Amy E. Hudock
A news clipping in the files of the Washington Historical Society in Washington, D.C. reports that early in her marriage Emma Southworth and her new husband, Frederick, called a one-room log cabin on the wild frontiers of Wisconsin home. On their first night in the dilapidated cabin, Frederick, having found they had no matches to light the fire, left Southworth sitting outside the front door, enjoying the beautiful spring evening, when "[a]ll at once a sense of the appalling stillness abroad startled her, when a long, low murmur like the winds in the tree tops, so filled her with dread that she rushed into the house and barred the door. Pulling the cotton curtain carefully aside she looked out and saw the scintillating hungry eyes of a pack of wolves" (undated clipping, Southworth Papers, Washington Historical Society). Realizing that they desired a recently butchered piece of meat, she moved the temptation to a more secure part of the cabin as the hungry wolves continued to dig and claw at the weak perimeter for over an hour before her husband and his gun returned to liberate Southworth and the fresh meat. The image of Southworth keeping a pack of howling wolves at bay indicates the essence of her personality: She responded to threats to her happiness and livelihood with typical courage and perseverance.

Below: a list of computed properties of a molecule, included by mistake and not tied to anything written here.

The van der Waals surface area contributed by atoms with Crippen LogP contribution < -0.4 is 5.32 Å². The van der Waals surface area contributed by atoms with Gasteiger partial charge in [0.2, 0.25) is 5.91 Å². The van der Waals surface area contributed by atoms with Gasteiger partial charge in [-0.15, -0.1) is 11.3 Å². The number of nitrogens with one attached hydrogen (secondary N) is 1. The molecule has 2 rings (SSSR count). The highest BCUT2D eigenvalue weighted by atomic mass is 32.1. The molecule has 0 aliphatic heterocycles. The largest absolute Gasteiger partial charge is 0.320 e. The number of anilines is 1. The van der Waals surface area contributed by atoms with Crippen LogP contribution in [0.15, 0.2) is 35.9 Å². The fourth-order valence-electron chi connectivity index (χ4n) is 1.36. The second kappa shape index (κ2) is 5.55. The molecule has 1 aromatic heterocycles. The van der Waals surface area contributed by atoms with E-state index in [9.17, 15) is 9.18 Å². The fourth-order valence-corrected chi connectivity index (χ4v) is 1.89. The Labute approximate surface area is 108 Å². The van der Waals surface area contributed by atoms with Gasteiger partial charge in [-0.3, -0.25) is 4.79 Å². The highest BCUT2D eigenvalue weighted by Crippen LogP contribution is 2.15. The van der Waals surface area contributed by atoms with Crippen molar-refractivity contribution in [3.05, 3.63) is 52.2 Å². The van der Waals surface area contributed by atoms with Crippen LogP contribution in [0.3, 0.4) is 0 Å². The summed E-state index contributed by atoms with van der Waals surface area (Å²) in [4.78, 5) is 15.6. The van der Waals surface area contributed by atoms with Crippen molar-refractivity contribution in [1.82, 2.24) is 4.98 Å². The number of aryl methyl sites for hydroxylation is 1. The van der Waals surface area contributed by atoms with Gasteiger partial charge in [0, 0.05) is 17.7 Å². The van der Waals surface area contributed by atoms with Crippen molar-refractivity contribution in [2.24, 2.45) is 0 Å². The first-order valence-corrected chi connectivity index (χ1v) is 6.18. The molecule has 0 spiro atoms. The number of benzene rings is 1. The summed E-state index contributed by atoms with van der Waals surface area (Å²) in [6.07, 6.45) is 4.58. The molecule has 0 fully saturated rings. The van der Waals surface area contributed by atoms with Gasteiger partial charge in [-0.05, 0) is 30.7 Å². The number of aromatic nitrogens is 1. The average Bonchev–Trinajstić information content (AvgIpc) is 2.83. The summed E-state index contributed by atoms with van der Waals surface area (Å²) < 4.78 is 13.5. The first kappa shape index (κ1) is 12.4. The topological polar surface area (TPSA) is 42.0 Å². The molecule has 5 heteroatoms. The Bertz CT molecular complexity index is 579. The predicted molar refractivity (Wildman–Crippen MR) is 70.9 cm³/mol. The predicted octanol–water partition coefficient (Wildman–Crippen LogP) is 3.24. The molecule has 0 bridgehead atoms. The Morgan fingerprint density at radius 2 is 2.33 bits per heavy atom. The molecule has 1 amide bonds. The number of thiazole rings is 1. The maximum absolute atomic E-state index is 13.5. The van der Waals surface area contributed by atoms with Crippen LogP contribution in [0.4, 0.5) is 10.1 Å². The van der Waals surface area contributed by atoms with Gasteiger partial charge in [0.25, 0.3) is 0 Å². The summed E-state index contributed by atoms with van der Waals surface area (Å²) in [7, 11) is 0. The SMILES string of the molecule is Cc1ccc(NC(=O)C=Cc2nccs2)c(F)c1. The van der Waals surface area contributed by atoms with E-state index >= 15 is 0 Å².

Despite the social conditioning that might have birthed a more passive, dependent, and submissive young woman, Southworth's life lessons taught her strength enough to ward off wolves--both real and metaphorical. Her mother, Susannah Georgia Wailes, married Charles L. Nevitte, a forty-five-year-old established Washington, D.C. businessman, when she was only fifteen years old. The age difference, Susannah's mother's move into her son-in-law's home, and Southworth's later withering portrayal of such unions in her fiction suggest the